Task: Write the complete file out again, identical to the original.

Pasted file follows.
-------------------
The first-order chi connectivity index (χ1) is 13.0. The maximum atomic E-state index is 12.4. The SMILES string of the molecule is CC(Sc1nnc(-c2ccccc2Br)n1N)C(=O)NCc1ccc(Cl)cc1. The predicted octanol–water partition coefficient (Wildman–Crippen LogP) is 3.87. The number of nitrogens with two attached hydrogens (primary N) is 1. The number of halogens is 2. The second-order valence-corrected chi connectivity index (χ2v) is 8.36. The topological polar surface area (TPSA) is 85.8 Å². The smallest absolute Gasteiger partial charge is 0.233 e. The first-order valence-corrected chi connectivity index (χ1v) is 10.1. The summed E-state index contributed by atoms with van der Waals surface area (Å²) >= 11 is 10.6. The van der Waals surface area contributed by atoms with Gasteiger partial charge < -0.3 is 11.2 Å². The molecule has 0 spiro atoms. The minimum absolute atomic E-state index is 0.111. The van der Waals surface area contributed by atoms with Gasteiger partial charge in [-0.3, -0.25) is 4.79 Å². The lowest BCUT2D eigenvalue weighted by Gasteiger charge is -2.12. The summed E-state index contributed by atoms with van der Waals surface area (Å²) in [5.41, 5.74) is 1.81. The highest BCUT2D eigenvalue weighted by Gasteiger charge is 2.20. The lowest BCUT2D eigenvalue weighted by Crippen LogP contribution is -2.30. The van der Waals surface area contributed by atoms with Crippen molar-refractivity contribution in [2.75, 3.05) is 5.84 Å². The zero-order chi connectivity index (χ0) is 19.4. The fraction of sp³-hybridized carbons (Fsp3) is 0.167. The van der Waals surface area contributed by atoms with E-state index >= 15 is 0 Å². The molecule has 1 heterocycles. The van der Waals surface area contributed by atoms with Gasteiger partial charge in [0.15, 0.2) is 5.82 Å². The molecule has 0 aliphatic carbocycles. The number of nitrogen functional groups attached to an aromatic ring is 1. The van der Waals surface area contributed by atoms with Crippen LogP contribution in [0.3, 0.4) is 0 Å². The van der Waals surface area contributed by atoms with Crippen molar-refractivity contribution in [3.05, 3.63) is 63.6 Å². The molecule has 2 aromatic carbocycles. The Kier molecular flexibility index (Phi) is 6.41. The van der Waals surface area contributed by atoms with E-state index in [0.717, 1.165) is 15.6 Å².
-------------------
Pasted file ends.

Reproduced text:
The first-order chi connectivity index (χ1) is 13.0. The maximum atomic E-state index is 12.4. The SMILES string of the molecule is CC(Sc1nnc(-c2ccccc2Br)n1N)C(=O)NCc1ccc(Cl)cc1. The predicted octanol–water partition coefficient (Wildman–Crippen LogP) is 3.87. The number of nitrogens with two attached hydrogens (primary N) is 1. The number of halogens is 2. The second-order valence-corrected chi connectivity index (χ2v) is 8.36. The topological polar surface area (TPSA) is 85.8 Å². The smallest absolute Gasteiger partial charge is 0.233 e. The first-order valence-corrected chi connectivity index (χ1v) is 10.1. The summed E-state index contributed by atoms with van der Waals surface area (Å²) >= 11 is 10.6. The van der Waals surface area contributed by atoms with Gasteiger partial charge < -0.3 is 11.2 Å². The molecule has 0 spiro atoms. The minimum absolute atomic E-state index is 0.111. The van der Waals surface area contributed by atoms with Gasteiger partial charge in [-0.3, -0.25) is 4.79 Å². The lowest BCUT2D eigenvalue weighted by Gasteiger charge is -2.12. The summed E-state index contributed by atoms with van der Waals surface area (Å²) in [5.41, 5.74) is 1.81. The highest BCUT2D eigenvalue weighted by Gasteiger charge is 2.20. The lowest BCUT2D eigenvalue weighted by Crippen LogP contribution is -2.30. The van der Waals surface area contributed by atoms with Crippen molar-refractivity contribution in [2.75, 3.05) is 5.84 Å². The zero-order chi connectivity index (χ0) is 19.4. The fraction of sp³-hybridized carbons (Fsp3) is 0.167. The van der Waals surface area contributed by atoms with E-state index >= 15 is 0 Å². The molecule has 1 heterocycles. The van der Waals surface area contributed by atoms with Gasteiger partial charge in [0.15, 0.2) is 5.82 Å². The molecule has 0 aliphatic carbocycles. The number of nitrogen functional groups attached to an aromatic ring is 1. The van der Waals surface area contributed by atoms with Crippen LogP contribution in [0.3, 0.4) is 0 Å². The van der Waals surface area contributed by atoms with Crippen molar-refractivity contribution in [3.05, 3.63) is 63.6 Å². The molecule has 2 aromatic carbocycles. The Kier molecular flexibility index (Phi) is 6.41. The van der Waals surface area contributed by atoms with E-state index in [0.717, 1.165) is 15.6 Å².